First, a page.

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Trick or treat! For kids, Halloween is exciting and scary - and fun. And for adults, the fun is accompanied by the challenge of keeping children safe, avoiding accidents involving children or adult pedestrians, and promoting home safety. Here are a few tips to help keep Halloween safe.
- If you will be welcoming trick-or-treaters to your home, keep the lights on as a welcome signal. Be sure to remove objects that could pose a tripping hazard from your lawn, walkway, and steps.
- With so many witches, ghosts, vampires and other characters filling the streets, it's important to drive even more defensively than usual - especially around curves, near driveways, and at intersections. Turn on your headlights even if it's still twilight so that you and the trick-or-treaters are more likely to see each other.
- Drive below the speed limit in neighborhoods so that you will have more time to apply your brakes if a child should dart out from between parked cars or a group makes an impulsive decision to race across the street.
- Avoid texting or using cell phones while driving. Though it may be tempting to stay in touch with your child as you follow him or her through a neighborhood, it's important to resist these distractions - as well as eating, drinking, or adjusting your radio or GPS unit.
- Remind your children of basic safety rules: Stay on the sidewalk. If there is no sidewalk, stay to the left side of the road facing oncoming traffic. Don't horse around with your friends. Be careful crossing the street. Don't step out between parked cars.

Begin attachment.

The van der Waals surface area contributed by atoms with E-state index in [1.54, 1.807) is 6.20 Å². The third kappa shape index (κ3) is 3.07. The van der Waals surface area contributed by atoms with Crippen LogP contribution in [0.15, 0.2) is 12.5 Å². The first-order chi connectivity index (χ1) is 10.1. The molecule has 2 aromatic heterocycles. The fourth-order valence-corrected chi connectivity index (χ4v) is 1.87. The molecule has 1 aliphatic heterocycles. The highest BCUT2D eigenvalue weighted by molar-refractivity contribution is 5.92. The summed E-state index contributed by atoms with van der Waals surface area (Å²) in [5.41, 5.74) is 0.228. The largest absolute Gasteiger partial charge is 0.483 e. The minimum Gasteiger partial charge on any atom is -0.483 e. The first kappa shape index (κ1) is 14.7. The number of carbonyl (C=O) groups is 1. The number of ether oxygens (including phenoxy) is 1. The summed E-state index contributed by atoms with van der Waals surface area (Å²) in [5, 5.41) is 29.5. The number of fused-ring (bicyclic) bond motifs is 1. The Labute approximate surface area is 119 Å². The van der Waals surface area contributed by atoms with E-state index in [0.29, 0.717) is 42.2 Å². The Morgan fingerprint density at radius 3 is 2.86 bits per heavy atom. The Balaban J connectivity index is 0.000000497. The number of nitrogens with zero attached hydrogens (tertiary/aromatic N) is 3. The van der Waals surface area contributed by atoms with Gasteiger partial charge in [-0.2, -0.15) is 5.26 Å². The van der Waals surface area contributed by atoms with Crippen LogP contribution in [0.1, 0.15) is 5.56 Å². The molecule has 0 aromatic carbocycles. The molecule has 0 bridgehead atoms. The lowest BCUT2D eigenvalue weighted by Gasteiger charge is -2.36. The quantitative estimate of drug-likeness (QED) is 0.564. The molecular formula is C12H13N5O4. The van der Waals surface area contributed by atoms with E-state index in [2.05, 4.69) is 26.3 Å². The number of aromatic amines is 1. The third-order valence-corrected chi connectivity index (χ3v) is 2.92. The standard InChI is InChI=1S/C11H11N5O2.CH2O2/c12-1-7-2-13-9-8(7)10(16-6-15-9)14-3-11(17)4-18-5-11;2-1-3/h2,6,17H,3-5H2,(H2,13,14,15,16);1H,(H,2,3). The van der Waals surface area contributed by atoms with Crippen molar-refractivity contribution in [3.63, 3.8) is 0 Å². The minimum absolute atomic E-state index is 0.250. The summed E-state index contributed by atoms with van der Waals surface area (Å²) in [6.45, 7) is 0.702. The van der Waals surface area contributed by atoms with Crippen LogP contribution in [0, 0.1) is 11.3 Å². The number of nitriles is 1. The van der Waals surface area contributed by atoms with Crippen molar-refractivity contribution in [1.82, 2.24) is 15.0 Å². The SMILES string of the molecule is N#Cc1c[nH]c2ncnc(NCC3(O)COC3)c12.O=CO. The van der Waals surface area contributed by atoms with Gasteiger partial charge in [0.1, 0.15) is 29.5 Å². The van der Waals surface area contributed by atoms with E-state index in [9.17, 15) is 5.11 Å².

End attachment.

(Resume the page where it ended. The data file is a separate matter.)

- Dress your children in bright costumes and add reflective tape or give them glow sticks or flashlights to increase their visibility for passing drivers.
- Consider substituting facial makeup for masks that could obscure a child's breathing or vision. If you do use makeup, check the labeling for government approval and follow instructions for safe application.
- Be sure that a parent - or an older, responsible youth - accompanies pre-teens. Just in case a young child should ge separated from the adults, it's a good idea to pin his or her name, address, and phone number inside a pocket.
- Work with older children to map out a route through familiar neighborhoods. Warn them not to cut through unfamiliar streets, alleys, or even backyards. Give them a cell phone and check in at regular intervals. Establish a curfew.
- Instruct children not to enter homes or apartments unless they're accompanied by an adult.
- Warn children never to get in a car or go anywhere with a stranger. If someone they don't know asks them to help look for a lost child or puppy, have them scream as loudly as they can and run.
- If you take your kids to a Halloween party sponsored by a community group, be sure to keep an eye on them at all times. You don't want to find yourself saying, "But he was only out of my sight for a moment."
- Remind children not to eat candy or treats until you've had a chance to check them - throwing out anything not in its original wrappers or that appears to have been tampered with. Since all that candy will surely be tempting, it's a good idea to have them eat dinner before setting out.
From all of us at Mid-State Insurance, our Halloween message comes down to this: Have a great time and stay safe.